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Character studies: Students take the stage in Red Ryder

October 7, 2016
actors on stageTheodore (Teddy) Mycroft ’18 plays Teddy and Andria Rabenold ’18 is Cheryl in the International Theatre Program's production of When You Comin' Back, Red Ryder? (University photo / J. Adam Fenster)

The International Theatre Program at Todd Union has launched its season-opening production, the psychological thriller When You Comin’ Back, Red Ryder?

With a cast of University students, the story unfolds in a ’70s diner (think red vinyl, malt shakes, and big hair) staffed by a medley of characters, each a bit down on their luck. The curtains open on what appears will be just another day in small-town America, until strangers stumble into the local diner. Teddy, a Vietnam War vet, has a troubled past, a chip on his shoulder, and a hippie girlfriend, Cheryl, who is along for the ride. Stephen (Red) Ryder is a disenchanted short-order cook with big dreams. Throw in some bourgeois naïveté, a good-humored gas station attendant, fugitives on the run, and things get interesting.

Welcome to Foster’s Diner, a little joint forgotten by all but a few sorry souls. It may not be much to look at but it sure has character. Well, characters. Let’s meet a few of the Rochester students who bring those characters to life.

Ian von Fange ’17, as Steven (Red) Ryder

Ian von Fange plays the role of  Steven (Red) Ryder, the cook at Foster’s and a character whose proclaimed wanderlust isn’t convincing anyone. Steven is a closed-off guy who has put up a lot of barriers between himself and the other characters.  If von Fange could give Steven one piece of advice it would be to accept help when it’s offered. “There’s no honor being lost,” von Fange says. “There’s no dignity being lost. To honestly say ‘I need your help’ and ‘thank you for your help.’”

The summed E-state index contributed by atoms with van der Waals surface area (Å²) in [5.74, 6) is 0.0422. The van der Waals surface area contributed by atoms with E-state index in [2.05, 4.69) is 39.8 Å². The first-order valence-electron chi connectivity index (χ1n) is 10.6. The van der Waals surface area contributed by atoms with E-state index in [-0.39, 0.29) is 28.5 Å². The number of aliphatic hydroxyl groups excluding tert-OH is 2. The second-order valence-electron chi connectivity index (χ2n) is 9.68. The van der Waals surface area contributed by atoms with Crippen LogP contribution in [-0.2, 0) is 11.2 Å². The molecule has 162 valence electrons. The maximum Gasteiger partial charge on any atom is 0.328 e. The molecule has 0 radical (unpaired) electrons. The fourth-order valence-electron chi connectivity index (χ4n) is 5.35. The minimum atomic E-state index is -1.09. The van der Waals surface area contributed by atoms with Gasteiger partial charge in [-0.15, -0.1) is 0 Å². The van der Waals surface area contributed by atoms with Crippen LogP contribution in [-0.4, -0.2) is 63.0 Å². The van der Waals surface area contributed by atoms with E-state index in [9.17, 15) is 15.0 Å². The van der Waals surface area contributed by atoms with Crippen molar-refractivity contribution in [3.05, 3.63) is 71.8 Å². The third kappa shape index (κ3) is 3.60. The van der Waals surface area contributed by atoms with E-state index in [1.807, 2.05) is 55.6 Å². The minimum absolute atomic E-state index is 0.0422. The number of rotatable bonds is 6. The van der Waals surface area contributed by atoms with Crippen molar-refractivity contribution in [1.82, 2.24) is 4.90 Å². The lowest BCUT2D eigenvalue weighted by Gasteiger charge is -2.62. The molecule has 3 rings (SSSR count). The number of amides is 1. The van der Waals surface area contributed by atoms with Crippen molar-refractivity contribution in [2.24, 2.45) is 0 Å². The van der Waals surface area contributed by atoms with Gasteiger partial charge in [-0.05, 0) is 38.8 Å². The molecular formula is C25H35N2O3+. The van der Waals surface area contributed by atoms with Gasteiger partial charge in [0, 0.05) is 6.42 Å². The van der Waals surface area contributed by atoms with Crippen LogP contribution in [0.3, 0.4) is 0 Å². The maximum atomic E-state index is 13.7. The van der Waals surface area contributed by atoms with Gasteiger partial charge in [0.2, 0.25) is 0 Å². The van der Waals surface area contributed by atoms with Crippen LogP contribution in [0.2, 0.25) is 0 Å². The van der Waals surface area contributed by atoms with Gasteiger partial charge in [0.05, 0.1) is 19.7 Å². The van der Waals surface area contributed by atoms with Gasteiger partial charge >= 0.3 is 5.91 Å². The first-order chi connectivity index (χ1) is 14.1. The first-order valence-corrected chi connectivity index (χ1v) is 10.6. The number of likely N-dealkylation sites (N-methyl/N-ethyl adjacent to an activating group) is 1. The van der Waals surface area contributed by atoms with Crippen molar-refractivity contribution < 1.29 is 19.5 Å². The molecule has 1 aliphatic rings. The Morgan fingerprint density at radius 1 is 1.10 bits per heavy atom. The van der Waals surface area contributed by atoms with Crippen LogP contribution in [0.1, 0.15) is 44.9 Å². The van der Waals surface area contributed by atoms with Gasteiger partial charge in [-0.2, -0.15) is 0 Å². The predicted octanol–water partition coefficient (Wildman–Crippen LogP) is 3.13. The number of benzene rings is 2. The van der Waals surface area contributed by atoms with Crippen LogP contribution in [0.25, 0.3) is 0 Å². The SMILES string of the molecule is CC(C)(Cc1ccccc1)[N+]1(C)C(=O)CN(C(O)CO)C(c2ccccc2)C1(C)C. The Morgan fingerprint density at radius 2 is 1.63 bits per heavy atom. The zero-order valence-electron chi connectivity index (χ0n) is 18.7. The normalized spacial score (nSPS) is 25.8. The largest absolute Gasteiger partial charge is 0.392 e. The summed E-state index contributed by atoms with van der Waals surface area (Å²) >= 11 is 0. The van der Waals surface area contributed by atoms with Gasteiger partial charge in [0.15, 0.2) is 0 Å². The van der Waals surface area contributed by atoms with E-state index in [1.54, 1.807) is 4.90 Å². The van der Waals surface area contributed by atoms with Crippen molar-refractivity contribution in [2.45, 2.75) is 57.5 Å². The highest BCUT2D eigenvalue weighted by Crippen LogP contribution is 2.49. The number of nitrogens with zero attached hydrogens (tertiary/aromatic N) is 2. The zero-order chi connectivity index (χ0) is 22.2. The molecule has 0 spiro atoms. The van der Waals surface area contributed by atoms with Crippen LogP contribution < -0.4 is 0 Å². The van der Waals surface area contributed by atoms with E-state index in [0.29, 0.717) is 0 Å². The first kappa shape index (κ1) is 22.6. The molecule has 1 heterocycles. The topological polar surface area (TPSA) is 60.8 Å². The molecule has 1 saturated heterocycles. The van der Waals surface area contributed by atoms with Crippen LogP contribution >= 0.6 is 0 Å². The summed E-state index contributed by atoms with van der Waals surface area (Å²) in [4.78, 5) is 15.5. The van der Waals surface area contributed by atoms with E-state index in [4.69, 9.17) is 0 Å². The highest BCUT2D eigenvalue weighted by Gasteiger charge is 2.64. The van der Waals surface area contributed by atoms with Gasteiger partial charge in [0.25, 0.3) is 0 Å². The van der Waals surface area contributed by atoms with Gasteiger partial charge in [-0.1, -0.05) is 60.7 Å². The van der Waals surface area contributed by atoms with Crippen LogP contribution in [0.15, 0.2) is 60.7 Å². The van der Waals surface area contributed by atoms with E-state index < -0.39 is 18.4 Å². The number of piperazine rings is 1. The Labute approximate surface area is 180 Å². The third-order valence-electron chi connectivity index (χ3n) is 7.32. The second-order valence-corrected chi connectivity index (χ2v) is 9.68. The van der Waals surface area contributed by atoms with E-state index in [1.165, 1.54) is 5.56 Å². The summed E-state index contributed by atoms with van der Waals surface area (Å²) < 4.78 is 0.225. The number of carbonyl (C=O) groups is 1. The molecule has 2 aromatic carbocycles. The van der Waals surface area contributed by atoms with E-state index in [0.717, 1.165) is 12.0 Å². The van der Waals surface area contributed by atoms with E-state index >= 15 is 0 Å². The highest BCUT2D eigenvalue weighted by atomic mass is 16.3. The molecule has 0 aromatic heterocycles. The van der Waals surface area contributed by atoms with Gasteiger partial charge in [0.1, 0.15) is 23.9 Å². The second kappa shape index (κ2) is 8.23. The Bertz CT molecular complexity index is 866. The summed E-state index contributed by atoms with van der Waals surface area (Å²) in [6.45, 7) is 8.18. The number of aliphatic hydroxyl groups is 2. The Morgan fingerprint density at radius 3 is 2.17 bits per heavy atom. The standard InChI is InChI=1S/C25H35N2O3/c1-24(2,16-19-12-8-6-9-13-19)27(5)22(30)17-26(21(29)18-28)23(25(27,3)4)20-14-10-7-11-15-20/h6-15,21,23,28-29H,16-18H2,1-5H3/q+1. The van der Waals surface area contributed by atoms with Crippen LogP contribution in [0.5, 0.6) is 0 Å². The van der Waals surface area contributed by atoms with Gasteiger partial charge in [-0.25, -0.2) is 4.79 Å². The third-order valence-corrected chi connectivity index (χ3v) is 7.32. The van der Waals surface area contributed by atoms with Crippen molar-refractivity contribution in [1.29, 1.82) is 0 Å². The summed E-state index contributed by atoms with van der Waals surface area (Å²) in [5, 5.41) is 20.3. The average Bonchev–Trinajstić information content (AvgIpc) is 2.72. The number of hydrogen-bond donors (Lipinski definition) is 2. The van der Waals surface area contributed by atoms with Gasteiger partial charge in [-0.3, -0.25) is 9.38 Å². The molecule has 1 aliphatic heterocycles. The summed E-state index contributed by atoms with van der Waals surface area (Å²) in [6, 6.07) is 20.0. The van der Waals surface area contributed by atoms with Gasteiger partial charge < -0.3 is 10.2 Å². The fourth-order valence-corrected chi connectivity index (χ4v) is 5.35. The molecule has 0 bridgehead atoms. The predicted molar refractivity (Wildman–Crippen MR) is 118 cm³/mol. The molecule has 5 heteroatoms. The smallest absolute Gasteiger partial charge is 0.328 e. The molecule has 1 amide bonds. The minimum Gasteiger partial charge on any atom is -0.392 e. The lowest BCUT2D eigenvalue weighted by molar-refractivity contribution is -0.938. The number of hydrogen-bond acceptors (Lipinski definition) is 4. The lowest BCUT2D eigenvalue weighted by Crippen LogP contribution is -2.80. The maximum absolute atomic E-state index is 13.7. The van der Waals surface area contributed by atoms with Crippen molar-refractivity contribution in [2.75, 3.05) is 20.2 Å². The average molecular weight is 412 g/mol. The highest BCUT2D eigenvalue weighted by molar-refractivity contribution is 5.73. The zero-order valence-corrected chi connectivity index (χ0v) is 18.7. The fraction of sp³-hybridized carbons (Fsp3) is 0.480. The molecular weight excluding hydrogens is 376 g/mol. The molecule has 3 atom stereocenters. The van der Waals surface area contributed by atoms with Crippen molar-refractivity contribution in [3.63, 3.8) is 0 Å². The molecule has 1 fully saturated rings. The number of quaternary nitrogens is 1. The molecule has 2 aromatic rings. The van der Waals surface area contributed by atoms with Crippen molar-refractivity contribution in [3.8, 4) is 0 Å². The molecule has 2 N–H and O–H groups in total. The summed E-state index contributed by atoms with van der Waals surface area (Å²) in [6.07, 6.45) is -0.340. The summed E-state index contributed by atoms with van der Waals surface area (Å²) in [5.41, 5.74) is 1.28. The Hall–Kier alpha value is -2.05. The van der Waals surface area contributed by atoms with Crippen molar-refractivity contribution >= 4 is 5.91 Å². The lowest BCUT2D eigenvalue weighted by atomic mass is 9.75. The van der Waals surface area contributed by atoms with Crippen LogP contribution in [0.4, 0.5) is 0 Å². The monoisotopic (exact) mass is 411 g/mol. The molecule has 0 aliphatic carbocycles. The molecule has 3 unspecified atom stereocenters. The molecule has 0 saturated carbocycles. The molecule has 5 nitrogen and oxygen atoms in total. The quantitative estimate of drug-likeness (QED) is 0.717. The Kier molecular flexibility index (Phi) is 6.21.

Von Fange is a senior majoring in creative writing. He hopes to move to New York City after graduation to get a gig in publishing. He’s been acting for almost 12 years, and has acted professionally at theaters in his hometown of Kansas City, Missouri. This is his eighth production at the University.

The most significant difference between Todd productions and some of his high school’s productions, he says, is the level of professionalism and the quality of the production. Most of the directors are hired from professional off-Broadway and international theater companies. Von Fange says they expose students to a high standard of performance as well as an intensive work schedule. How intense? About four nights a week, from 7 to 11 p.m, and on the weekends are 9 hour days. For those of you doing the math that’s 34 hours a week.